N.B.: The detail displayed about each honorary degree recipient varies, as
the database was compiled from a variety of sources. However, more information may
be available at the University Archives.
Convocation date: May 23, 2006
Discipline / contribution: computational science
Citation / biographical information:
Dr. Lotfi A. Zadeh, who is widely known as the father of the theory of fuzzy logic, is a Professor in the Graduate School, Computer Science Division, Department of Electrical Engineering and Computer Science, at the University of California, Berkeley.Degree received: Doctor of Science
In addition, he also serves as the Director of BISC (Berkeley Initiative in Soft Computing).
The theory of fuzzy logic acknowledges that while we would like to believe that decisions can be made with complete confidence in their correctness, this is rarely the case and there is necessarily some associated uncertainty, a 'fuzziness', in the adopted decision. Dr. Zadeh pioneered the mathematical description of these uncertainties with the introduction of fuzzy set theory, an attempt to describe a lack of precision in the information that is used to make
a decision and the resulting doubt in the adopted decision. He developed this theory in the early 1960s, and his insistence that the frequently abstract mathematical world has applications in the solution of real-world problems has led to its application in a variety of areas such as fuzzy-neural systems, control systems, visions systems, artificial intelligence, expert systems, medical diagnosis, economic systems, judicial systems, and decision analysis.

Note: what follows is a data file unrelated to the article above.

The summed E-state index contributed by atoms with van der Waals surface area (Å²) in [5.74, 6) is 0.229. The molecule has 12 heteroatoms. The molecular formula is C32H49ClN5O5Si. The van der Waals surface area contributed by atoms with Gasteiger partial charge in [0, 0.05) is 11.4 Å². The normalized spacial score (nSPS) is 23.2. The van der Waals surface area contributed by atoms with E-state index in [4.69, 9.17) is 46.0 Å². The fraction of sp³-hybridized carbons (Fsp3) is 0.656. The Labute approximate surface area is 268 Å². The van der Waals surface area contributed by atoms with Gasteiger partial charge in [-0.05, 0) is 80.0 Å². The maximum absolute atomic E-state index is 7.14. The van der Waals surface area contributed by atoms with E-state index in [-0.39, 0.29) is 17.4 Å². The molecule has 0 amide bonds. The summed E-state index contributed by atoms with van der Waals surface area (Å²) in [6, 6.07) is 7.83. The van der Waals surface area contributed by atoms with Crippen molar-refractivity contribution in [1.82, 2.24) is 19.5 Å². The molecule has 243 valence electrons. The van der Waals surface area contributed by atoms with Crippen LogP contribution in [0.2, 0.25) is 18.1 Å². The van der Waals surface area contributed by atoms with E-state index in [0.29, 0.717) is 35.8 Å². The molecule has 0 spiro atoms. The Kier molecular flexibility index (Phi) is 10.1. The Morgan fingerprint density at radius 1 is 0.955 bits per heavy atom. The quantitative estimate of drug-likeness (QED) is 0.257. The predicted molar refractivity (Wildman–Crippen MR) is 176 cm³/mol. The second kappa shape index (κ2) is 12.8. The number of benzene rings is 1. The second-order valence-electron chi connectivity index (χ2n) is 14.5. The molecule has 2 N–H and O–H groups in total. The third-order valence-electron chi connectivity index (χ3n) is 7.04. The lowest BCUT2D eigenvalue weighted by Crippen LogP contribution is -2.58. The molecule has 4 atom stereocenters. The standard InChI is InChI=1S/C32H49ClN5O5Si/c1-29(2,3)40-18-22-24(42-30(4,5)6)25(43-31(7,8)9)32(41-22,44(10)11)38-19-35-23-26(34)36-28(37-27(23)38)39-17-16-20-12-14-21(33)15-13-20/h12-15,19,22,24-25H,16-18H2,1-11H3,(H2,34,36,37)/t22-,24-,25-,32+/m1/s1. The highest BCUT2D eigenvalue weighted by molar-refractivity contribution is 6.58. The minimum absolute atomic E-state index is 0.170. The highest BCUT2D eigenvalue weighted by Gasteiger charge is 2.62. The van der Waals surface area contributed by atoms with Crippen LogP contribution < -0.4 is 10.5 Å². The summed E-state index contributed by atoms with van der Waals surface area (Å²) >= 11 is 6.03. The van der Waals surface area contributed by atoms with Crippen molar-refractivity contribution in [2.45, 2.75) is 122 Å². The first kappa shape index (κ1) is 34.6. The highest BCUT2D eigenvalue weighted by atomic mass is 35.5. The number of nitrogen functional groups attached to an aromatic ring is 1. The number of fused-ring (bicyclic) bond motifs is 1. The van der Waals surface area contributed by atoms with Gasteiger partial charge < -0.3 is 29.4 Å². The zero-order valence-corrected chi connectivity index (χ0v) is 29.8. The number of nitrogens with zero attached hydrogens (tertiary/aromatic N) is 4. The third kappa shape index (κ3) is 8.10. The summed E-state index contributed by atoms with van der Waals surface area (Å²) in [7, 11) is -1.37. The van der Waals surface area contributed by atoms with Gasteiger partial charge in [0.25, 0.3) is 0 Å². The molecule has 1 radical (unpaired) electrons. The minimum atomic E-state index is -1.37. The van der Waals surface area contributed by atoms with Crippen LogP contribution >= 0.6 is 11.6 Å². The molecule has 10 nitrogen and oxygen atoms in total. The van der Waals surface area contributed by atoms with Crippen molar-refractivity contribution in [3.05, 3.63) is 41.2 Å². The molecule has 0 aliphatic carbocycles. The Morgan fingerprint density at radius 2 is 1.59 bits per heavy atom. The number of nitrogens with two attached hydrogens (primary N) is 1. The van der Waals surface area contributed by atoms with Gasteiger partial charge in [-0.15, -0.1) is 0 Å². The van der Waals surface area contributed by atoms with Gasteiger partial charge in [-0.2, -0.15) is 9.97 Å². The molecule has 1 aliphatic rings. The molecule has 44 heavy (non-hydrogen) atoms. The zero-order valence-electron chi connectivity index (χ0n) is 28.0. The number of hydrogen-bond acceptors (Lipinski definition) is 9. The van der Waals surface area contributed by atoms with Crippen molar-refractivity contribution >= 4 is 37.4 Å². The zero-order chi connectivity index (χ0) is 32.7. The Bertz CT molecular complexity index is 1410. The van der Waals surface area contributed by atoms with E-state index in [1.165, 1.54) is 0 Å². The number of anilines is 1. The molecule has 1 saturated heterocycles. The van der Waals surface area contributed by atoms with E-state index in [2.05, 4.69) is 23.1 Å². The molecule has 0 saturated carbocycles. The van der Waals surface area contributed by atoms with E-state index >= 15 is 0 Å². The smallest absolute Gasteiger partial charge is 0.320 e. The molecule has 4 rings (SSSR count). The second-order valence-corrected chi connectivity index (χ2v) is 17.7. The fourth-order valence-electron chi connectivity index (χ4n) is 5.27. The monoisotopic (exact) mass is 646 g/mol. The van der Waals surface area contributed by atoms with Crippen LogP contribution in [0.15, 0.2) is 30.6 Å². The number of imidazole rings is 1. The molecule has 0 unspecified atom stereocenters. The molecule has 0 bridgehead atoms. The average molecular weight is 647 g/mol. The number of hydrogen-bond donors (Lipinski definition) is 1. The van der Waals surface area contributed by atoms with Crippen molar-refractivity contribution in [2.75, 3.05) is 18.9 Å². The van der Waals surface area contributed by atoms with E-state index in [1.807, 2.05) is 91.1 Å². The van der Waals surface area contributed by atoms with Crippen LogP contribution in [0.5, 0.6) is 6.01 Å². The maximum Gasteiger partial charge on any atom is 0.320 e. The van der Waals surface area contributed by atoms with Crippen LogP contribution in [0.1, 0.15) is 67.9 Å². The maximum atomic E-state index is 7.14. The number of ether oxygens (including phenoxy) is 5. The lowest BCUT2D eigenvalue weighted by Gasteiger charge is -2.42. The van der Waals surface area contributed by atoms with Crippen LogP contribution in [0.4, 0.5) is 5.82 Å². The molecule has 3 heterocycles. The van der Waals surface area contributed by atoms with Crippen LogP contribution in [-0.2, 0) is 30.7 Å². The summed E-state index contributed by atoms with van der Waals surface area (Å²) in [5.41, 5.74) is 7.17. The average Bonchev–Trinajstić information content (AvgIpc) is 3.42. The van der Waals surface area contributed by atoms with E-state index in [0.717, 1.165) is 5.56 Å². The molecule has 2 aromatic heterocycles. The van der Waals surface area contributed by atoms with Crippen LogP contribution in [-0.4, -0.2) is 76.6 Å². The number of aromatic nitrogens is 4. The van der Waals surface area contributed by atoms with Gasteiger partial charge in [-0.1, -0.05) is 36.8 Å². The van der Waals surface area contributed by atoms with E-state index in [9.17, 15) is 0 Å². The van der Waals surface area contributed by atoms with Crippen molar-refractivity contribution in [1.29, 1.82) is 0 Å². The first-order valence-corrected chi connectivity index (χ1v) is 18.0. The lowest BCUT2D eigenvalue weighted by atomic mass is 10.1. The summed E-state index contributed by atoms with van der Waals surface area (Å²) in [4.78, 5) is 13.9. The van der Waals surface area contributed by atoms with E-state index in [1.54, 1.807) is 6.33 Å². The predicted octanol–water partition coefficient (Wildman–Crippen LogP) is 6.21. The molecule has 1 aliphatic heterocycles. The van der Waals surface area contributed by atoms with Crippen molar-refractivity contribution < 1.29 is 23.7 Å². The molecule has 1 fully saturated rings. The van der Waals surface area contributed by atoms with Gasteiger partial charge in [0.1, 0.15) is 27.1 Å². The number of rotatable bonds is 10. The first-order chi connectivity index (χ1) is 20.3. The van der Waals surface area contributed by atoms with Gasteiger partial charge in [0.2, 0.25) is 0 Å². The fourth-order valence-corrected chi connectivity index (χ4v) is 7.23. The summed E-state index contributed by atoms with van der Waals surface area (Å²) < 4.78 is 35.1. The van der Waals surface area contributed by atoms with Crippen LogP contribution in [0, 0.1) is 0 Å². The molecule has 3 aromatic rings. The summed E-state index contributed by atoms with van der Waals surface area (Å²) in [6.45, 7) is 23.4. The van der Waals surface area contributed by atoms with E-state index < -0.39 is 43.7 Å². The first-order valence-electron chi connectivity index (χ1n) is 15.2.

Dr. Zadeh has a distinguished international reputation, and his scholarship has had a profound effect on the work of researchers and practitioners world wide. His research and prolific publication record has led to many medals and scientific prizes, including a Medal of Honour from the Institute of Electrical and Electronics Engineers (IEEE). He has lectured around the world and is a member of the editorial boards of 55 scientific journals. In the less than 40 years since his theory was propounded, thousands of papers and Scores of textbooks have been written on this seminal topic, and at least 20 international journals are established in this field. He has over 200 primary publications with thousands of citations of his research papers and has received numerous prestigious awards. His outstanding contributions as an engineer/ scientist, educator and a member of the profession have earned him worldwide recognition.
Dr. Zadeh has visited the University of Saskatchewan and its Intelligent Systems Research Laboratory on five different occasions, and has inspired our university community through his thought provoking lectures and discussions on fuzzy logic and soft-computing methods. Through those presentations and numerous one-on-one discussions, he has been an inspiration and role model for many professors and students in our University. Because of his well-recognized research and countless publications, and his direct impact to scholarship and its practical applications here in our province, Dr. Zadeh is a worthy candidate to receive an Honorary Doctor of Science degree from the University of Saskatchewan.
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